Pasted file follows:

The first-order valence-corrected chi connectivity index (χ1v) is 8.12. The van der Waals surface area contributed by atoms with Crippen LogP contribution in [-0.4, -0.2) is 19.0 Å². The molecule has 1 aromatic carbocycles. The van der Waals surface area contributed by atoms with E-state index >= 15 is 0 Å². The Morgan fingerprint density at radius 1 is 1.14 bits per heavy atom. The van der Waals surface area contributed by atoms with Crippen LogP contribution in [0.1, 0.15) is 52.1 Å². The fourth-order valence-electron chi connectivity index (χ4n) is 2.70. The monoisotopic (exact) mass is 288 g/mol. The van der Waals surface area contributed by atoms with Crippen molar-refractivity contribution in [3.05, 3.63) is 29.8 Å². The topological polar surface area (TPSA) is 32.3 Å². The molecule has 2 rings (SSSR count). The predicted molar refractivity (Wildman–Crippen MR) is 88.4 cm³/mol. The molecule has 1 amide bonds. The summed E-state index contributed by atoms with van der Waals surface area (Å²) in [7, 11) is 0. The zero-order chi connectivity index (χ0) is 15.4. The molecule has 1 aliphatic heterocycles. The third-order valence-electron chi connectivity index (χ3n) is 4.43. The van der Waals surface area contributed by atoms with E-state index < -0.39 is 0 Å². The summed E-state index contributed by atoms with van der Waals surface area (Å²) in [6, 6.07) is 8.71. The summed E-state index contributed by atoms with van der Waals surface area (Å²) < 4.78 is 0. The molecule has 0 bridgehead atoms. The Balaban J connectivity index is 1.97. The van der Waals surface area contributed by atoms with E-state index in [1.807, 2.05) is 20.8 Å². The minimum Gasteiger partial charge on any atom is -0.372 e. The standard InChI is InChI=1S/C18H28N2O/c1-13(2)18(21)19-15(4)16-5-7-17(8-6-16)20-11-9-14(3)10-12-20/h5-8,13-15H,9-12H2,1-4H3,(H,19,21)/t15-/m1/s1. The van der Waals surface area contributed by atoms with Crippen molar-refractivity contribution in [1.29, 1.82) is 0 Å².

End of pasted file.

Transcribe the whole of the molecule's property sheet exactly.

The first-order valence-corrected chi connectivity index (χ1v) is 8.12. The van der Waals surface area contributed by atoms with Crippen LogP contribution in [-0.4, -0.2) is 19.0 Å². The molecule has 1 aromatic carbocycles. The van der Waals surface area contributed by atoms with E-state index >= 15 is 0 Å². The Morgan fingerprint density at radius 1 is 1.14 bits per heavy atom. The van der Waals surface area contributed by atoms with Crippen LogP contribution in [0.1, 0.15) is 52.1 Å². The fourth-order valence-electron chi connectivity index (χ4n) is 2.70. The monoisotopic (exact) mass is 288 g/mol. The van der Waals surface area contributed by atoms with Crippen molar-refractivity contribution in [3.05, 3.63) is 29.8 Å². The topological polar surface area (TPSA) is 32.3 Å². The molecule has 2 rings (SSSR count). The predicted molar refractivity (Wildman–Crippen MR) is 88.4 cm³/mol. The molecule has 1 amide bonds. The summed E-state index contributed by atoms with van der Waals surface area (Å²) in [7, 11) is 0. The zero-order chi connectivity index (χ0) is 15.4. The molecule has 1 aliphatic heterocycles. The third-order valence-electron chi connectivity index (χ3n) is 4.43. The van der Waals surface area contributed by atoms with E-state index < -0.39 is 0 Å². The summed E-state index contributed by atoms with van der Waals surface area (Å²) in [6, 6.07) is 8.71. The summed E-state index contributed by atoms with van der Waals surface area (Å²) < 4.78 is 0. The molecule has 0 bridgehead atoms. The Balaban J connectivity index is 1.97. The van der Waals surface area contributed by atoms with E-state index in [1.807, 2.05) is 20.8 Å². The minimum Gasteiger partial charge on any atom is -0.372 e. The standard InChI is InChI=1S/C18H28N2O/c1-13(2)18(21)19-15(4)16-5-7-17(8-6-16)20-11-9-14(3)10-12-20/h5-8,13-15H,9-12H2,1-4H3,(H,19,21)/t15-/m1/s1. The van der Waals surface area contributed by atoms with Crippen molar-refractivity contribution in [1.29, 1.82) is 0 Å².